Don't Fail Your Potential Customers With Poor UX!

At Lilac James we have always strongly advised our customers to get their user experience (ux) right. It can be very frustrating for us when we see the organic traffic we have gained for a client not interacting with the website well, dropping off, not visiting pages and not spending the expected time on the website. 

Sometimes clients are adamant that their user experience is the way it should be so Google Analytics always comes in handy when trying to explain the benefits of getting their UX right.

Glenn Gabe explains the connection he has found between user experience and organic search performance in his part 2 article for Search Engine Land. After analysing many sites that he works with, he saw drops and/or surgers in rankings during the Google quality algorithm update. He suggests that the drops in rankings he saw were examples of "low-quality user experience". 

He does go on to say that of course low quality content could be and most likely is included in this too, as Google does favor high quality content over poor. However it is great to see that someone else is making a connection between poor user experience and ranking positions and not just focusing on the quality of the content on the site.

He also explains that in most cases there are a number of reasons why rankings have dropped during a quality update and we also strongly agree with this. A great way to identify potential issues is to carryout a site audit. Ask yourself some of the following questions:

  1. Do you put people off with a pop up when they first visit your website? We would recommend that you should wait for your visitor to spend some time on your website before potentially aggravating them with a pop up.  
  2. Is there a lot of advertising at the top of you web pages? This is going to push the valuable content your visitors is looking for down that page. Be selective when it comes to allowing advertising on your site and think about how it is going to impact on your users experience with you - will they think you are a reliable source of information if you use aggressive advertising on your site?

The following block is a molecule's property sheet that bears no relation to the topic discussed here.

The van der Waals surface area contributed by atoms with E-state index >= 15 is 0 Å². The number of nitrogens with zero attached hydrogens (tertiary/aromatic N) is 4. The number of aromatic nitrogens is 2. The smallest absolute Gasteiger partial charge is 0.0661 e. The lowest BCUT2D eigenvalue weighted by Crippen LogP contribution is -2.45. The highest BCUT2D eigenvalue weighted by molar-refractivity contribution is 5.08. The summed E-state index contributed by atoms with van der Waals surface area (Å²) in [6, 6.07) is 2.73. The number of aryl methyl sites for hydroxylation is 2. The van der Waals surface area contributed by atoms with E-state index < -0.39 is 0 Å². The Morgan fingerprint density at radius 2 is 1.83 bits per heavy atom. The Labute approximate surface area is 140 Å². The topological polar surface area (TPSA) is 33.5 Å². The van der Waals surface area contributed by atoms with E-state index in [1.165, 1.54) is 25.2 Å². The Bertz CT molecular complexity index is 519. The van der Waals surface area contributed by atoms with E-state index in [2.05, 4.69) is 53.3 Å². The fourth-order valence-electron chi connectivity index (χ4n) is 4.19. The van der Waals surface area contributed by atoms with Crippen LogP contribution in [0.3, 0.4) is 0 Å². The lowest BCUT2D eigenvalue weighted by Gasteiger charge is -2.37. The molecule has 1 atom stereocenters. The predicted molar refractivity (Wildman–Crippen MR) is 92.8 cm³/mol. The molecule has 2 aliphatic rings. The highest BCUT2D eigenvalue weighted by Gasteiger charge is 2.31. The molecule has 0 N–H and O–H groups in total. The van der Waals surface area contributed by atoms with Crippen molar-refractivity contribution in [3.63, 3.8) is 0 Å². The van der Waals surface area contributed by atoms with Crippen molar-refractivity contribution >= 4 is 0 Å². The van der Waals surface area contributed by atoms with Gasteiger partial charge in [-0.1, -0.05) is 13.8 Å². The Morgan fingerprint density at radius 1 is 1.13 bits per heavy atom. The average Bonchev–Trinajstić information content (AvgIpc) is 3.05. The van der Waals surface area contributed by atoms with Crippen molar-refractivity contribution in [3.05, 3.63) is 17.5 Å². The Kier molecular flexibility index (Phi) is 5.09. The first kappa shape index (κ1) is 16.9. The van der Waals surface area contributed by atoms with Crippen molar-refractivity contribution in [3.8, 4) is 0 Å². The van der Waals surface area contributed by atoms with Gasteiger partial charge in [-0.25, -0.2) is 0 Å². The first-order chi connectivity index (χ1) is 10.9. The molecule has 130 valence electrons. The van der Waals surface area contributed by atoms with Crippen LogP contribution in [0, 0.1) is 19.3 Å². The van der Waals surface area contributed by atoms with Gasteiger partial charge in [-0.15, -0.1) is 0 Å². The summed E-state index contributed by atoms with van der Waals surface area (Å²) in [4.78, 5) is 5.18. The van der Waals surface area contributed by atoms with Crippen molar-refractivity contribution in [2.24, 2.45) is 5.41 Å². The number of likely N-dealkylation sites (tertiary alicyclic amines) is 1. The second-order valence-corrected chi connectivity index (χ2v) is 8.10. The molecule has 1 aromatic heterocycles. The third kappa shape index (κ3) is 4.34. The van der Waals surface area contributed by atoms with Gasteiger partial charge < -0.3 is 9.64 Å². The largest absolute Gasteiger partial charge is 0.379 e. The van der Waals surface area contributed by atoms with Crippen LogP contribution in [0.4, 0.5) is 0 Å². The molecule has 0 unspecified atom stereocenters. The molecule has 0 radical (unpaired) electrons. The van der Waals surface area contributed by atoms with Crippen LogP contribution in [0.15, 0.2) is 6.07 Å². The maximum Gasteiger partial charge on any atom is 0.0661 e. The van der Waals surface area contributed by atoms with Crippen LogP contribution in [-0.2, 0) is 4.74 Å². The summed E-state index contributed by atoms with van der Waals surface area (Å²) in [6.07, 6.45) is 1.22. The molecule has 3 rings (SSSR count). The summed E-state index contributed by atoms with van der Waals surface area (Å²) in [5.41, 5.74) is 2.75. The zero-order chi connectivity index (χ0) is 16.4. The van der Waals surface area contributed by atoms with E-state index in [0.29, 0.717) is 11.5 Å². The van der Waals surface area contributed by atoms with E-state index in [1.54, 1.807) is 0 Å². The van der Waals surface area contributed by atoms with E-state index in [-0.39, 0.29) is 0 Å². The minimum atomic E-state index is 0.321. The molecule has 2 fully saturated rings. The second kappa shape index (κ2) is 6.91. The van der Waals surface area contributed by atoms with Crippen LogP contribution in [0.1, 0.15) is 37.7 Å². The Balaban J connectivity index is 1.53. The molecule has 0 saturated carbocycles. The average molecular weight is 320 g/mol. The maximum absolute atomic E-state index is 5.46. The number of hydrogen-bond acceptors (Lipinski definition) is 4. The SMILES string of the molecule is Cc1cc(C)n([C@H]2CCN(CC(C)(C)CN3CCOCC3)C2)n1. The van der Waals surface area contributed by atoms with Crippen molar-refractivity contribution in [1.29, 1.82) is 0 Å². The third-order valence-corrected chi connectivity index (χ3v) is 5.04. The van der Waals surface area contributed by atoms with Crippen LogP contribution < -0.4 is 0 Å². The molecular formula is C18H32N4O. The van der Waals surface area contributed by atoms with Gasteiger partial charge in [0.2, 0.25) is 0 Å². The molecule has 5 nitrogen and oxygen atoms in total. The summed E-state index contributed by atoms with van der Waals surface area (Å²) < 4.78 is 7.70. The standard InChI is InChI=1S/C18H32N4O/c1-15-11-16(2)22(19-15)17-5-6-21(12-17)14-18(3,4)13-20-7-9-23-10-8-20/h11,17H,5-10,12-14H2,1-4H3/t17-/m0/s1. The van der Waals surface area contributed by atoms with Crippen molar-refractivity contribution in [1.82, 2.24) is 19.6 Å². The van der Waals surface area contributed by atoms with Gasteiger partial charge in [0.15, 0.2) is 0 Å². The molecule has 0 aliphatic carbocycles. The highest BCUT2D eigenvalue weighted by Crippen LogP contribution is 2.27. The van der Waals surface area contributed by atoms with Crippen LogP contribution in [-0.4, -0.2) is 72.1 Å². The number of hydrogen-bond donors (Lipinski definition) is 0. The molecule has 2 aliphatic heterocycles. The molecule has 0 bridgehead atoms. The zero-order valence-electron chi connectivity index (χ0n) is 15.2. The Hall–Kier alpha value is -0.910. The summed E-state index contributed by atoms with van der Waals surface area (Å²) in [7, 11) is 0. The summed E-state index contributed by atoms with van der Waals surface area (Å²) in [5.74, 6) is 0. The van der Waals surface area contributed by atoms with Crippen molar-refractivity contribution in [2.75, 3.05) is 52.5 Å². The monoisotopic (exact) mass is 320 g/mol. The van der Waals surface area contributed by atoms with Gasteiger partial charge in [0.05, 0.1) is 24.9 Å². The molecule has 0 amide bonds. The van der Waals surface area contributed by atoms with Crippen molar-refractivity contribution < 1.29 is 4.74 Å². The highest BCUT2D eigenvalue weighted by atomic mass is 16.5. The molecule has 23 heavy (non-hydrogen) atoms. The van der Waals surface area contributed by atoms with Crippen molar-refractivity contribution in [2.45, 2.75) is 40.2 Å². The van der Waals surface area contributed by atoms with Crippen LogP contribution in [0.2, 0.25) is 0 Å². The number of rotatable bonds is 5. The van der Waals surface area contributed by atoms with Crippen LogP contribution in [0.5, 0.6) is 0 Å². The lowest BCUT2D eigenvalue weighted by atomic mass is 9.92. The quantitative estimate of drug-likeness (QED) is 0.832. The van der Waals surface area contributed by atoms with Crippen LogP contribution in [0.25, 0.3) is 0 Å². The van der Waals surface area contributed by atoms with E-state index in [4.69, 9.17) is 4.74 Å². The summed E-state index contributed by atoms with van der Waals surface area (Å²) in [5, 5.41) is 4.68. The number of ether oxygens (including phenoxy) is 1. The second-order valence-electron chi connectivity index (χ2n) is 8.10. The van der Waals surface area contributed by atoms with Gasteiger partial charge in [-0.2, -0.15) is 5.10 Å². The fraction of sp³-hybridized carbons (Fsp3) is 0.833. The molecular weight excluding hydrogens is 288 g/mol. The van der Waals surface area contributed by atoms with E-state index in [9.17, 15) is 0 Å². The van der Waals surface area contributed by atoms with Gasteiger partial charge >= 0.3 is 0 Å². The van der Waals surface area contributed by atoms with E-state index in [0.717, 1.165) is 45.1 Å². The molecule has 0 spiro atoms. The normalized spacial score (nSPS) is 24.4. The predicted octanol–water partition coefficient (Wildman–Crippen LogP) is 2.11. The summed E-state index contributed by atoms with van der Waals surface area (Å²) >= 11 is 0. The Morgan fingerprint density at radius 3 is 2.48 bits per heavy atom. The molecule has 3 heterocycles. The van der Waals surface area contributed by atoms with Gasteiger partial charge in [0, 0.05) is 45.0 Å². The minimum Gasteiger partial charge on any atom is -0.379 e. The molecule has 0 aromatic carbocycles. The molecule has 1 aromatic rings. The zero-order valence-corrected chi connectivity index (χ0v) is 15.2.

3. Is Google even able to render your web page? A great way to understand what Google are seeing when they crawl your website is by using the fetch and render tool in Google Webmaster Tools. It could be that the way your website is built it actually blocking Google from crawling the quality content you are offering. 

What else should you do?

When building a website or making adjustments to an existing website be mindful of your user experience. Take a look in your Google Analytics account, see how your organic traffic visitors are interacting with your website (if you have one) and see if they are spending time on your site viewing pages. See if your bounce rate is high for example, this and the other statistics will help you to establish your current UX. 

If you don't currently have a website run some tests. Ask people you know, other businesses, or potential customers to test out your chosen navigation and content layout. Offer them an incentive to test it for you in return for their honest opinion. This is also handy for when an existing website is moving to a new design as your current customer base are going to want to be able to easily find the information they were able to find before. 

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